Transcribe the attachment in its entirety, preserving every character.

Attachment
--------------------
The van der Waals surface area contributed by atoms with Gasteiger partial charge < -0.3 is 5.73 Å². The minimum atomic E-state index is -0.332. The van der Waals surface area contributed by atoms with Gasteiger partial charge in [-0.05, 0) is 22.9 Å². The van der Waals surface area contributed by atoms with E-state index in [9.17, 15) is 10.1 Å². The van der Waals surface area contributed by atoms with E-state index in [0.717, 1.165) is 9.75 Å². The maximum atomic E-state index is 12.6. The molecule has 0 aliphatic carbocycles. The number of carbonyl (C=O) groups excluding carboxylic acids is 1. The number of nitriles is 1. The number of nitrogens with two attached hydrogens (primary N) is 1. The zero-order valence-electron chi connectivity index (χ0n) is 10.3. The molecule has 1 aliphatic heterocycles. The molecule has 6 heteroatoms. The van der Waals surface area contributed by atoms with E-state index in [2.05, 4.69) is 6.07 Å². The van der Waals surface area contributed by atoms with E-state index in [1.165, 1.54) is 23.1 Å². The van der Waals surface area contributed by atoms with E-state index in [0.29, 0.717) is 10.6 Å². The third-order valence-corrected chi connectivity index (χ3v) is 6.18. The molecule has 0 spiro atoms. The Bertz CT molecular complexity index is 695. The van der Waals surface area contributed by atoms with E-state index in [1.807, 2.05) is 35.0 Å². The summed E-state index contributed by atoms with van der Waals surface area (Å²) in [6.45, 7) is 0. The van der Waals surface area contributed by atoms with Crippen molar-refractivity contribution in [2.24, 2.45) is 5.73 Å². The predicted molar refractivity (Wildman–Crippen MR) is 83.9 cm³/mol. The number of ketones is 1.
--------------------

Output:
The van der Waals surface area contributed by atoms with Gasteiger partial charge < -0.3 is 5.73 Å². The minimum atomic E-state index is -0.332. The van der Waals surface area contributed by atoms with Gasteiger partial charge in [-0.05, 0) is 22.9 Å². The van der Waals surface area contributed by atoms with E-state index in [9.17, 15) is 10.1 Å². The van der Waals surface area contributed by atoms with E-state index in [0.717, 1.165) is 9.75 Å². The maximum atomic E-state index is 12.6. The molecule has 0 aliphatic carbocycles. The number of carbonyl (C=O) groups excluding carboxylic acids is 1. The number of nitriles is 1. The number of nitrogens with two attached hydrogens (primary N) is 1. The zero-order valence-electron chi connectivity index (χ0n) is 10.3. The molecule has 1 aliphatic heterocycles. The molecule has 6 heteroatoms. The van der Waals surface area contributed by atoms with E-state index in [2.05, 4.69) is 6.07 Å². The van der Waals surface area contributed by atoms with E-state index in [1.165, 1.54) is 23.1 Å². The van der Waals surface area contributed by atoms with E-state index in [0.29, 0.717) is 10.6 Å². The third-order valence-corrected chi connectivity index (χ3v) is 6.18. The molecule has 0 spiro atoms. The Bertz CT molecular complexity index is 695. The van der Waals surface area contributed by atoms with E-state index in [1.807, 2.05) is 35.0 Å². The summed E-state index contributed by atoms with van der Waals surface area (Å²) in [6.45, 7) is 0. The van der Waals surface area contributed by atoms with Crippen molar-refractivity contribution in [2.24, 2.45) is 5.73 Å². The predicted molar refractivity (Wildman–Crippen MR) is 83.9 cm³/mol. The number of ketones is 1.